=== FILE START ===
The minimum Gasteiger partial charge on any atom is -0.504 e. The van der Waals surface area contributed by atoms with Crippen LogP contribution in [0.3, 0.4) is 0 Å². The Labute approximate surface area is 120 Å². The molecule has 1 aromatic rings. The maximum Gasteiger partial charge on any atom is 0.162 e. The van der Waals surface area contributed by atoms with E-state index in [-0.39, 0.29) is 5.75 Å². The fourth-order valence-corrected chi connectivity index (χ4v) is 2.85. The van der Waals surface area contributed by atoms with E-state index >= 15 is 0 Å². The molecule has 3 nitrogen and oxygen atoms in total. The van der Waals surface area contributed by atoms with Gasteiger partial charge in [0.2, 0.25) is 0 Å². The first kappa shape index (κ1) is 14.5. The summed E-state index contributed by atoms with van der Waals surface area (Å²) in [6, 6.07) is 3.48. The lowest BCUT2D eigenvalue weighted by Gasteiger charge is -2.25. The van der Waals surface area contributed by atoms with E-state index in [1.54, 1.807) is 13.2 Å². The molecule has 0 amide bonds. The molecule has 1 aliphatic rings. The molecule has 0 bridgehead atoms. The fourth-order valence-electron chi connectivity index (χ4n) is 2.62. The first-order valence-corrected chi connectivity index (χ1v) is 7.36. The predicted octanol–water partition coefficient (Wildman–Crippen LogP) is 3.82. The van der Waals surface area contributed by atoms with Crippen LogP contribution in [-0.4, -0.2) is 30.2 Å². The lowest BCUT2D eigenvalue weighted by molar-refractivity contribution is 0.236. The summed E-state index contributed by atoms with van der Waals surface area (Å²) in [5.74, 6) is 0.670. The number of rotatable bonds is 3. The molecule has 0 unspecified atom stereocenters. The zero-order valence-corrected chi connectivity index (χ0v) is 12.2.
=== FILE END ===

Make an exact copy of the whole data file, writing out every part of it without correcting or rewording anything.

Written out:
The minimum Gasteiger partial charge on any atom is -0.504 e. The van der Waals surface area contributed by atoms with Crippen LogP contribution in [0.3, 0.4) is 0 Å². The Labute approximate surface area is 120 Å². The molecule has 1 aromatic rings. The maximum Gasteiger partial charge on any atom is 0.162 e. The van der Waals surface area contributed by atoms with E-state index in [-0.39, 0.29) is 5.75 Å². The fourth-order valence-corrected chi connectivity index (χ4v) is 2.85. The van der Waals surface area contributed by atoms with E-state index >= 15 is 0 Å². The molecule has 3 nitrogen and oxygen atoms in total. The van der Waals surface area contributed by atoms with Gasteiger partial charge in [0.2, 0.25) is 0 Å². The first kappa shape index (κ1) is 14.5. The summed E-state index contributed by atoms with van der Waals surface area (Å²) in [6, 6.07) is 3.48. The lowest BCUT2D eigenvalue weighted by Gasteiger charge is -2.25. The van der Waals surface area contributed by atoms with E-state index in [1.54, 1.807) is 13.2 Å². The molecule has 0 amide bonds. The molecule has 1 aliphatic rings. The molecule has 0 bridgehead atoms. The fourth-order valence-electron chi connectivity index (χ4n) is 2.62. The first-order valence-corrected chi connectivity index (χ1v) is 7.36. The predicted octanol–water partition coefficient (Wildman–Crippen LogP) is 3.82. The van der Waals surface area contributed by atoms with Crippen LogP contribution in [-0.4, -0.2) is 30.2 Å². The lowest BCUT2D eigenvalue weighted by molar-refractivity contribution is 0.236. The summed E-state index contributed by atoms with van der Waals surface area (Å²) in [5.74, 6) is 0.670. The number of rotatable bonds is 3. The molecule has 0 unspecified atom stereocenters. The zero-order valence-corrected chi connectivity index (χ0v) is 12.2.